A Natural Birth Technique That Aims to Help Women Master Labor Pain
Hypnobirthing — sounds like something for hippies with dreadlocks singing Kumbaya on the beach in Goa. But it’s not. So, what is hypnobirthing? It’s as much a philosophy as it is a technique for giving birth with as little medical intervention as safely possible. And it has nothing to do with someone swinging a pendulum in front of your eyes until you feel ‘verrrry sleeepy.’
What is hypnobirthing?
Hypnobirthing was developed in the United States in 1989 by master hypnotherapist Marie Mongan, who based her work largely on the teachings of the 20th century obstetrician Dr. Grantly Dick-Reid. The premise of hypnobirthing is that fear creates tension, and tension leads to the pain that women experience during labor. The goal is to eliminate the fear, and thus, the tension and pain.
Contrary to popular belief, hypnosis does not have to involve a stage performer swinging a pendulum before a group of volunteers. Hypnosis is actually just a very deep state of relaxation, which most people experience at some point every day: when they are daydreaming, driving on auto-pilot, or in the moments just before falling asleep. Hypnobirthing teaches mothers to enter this state of meditation and focused concentration, as and when they desire, including during labor and birth. It is this state that allows women to overcome the fear they may associate with childbirth.
Related: Is a Natural Birth Right for You?
It is also understanding that allows women to avoid the fear. Hypnobirthing also focuses on educating women about childbirth, so they fully understand what is happening to their body during labor, and educating women’s partners, so they feel confident and empowered to assist.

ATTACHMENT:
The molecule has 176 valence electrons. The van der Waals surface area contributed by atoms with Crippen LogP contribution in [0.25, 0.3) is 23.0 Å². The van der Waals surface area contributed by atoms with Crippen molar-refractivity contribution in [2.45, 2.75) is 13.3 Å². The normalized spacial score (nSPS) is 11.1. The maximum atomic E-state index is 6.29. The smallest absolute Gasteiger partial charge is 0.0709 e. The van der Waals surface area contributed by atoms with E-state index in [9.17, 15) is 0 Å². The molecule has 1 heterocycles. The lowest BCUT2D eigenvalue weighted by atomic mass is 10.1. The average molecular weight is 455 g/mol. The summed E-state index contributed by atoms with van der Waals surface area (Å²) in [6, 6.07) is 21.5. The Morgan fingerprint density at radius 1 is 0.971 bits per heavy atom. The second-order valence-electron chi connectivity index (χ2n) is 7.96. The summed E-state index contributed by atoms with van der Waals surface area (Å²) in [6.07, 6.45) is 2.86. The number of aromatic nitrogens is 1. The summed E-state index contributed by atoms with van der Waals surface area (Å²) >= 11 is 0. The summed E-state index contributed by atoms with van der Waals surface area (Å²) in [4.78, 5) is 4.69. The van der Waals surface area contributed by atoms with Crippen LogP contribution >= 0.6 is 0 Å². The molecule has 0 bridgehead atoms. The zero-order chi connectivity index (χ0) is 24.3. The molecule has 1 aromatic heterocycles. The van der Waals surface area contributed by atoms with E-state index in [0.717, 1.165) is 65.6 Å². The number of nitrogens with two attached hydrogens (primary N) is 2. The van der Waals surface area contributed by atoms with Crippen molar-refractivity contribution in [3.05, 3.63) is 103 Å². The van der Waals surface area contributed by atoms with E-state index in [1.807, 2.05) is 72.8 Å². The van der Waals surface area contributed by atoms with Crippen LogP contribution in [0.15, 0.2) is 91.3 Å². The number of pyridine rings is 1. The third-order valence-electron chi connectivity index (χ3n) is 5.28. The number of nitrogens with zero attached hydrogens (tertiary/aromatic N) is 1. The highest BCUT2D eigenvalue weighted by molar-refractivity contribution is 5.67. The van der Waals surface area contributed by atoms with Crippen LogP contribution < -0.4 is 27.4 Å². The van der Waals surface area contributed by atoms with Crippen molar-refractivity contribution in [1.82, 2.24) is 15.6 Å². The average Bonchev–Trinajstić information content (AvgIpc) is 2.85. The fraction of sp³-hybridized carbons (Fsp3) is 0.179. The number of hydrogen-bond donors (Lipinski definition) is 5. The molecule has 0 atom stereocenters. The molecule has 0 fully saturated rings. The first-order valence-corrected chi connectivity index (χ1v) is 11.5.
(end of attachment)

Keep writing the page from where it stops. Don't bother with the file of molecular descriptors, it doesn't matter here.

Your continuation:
It is well known that labor contractions can be painful, but few people understand the physiology behind them. The uterus is made up of three layers of muscle, which work in unison to open the cervix and allow the passage of the baby. With each contraction, or surge, the outer vertical muscle fibers gently pull upwards on the inner circular muscles, which hold the neck of the cervix firmly closed. Slowly but surely, the circular fibers, like tightly wound ribbons, are completely unraveled and the cervix is dilated. By using slow surge breathing, and keeping the body’s completely relaxed, mothers can maximize the effectiveness of each contraction and shorten the time it takes to reach full dilation.
In most conventional settings, fully dilated mothers are coached to repeatedly take deep breaths and push their babies out. This process can be lengthy and exhausting and the pushing places much strain on the perineum and pelvic floor. Hypnobirthing techniques instead take advantage of the body’s natural expulsive reflex. Physiologically, the human body will move to expel any matter it regards as foreign; we experience this with vomiting, or when having a bowel movement. In the same way, when an unmedicated mother is calm and relaxed, the body will naturally commence a series of involuntary, rhythmic uterine pulsations, which gently nudge the baby to crowning. The mother assists by breathing firmly downwards, only during these uterine waves. The absence of forced pushing results in a much lower risk of damage to the pelvic floor and, as the baby emerges gently to the body’s own rhythm, episiotomy is rarely needed.
What does the hypnobirthing technique do?
Hypnobirthing techniques have been linked to lower C-section rates, shorter labors, fewer episiotomies, lower rates of chemical inductions, and a reduced need for drugs and other interventions. Women report greater levels of confidence going into their births and greater levels of satisfaction with the experience with lower rates of post-natal depression. And of course, calm and happy mothers, mean calm and happy babies.
Hypnobirthing goes hand-in-hand with care from a doctor and a hospital delivery, or care from a midwife and an at-home birth. It aims to foster mutual respect between the birthing family and their health-care provider. Doctors and families are regarded as a team, with the common goal of creating not only healthy mothers and babies, but also happy families.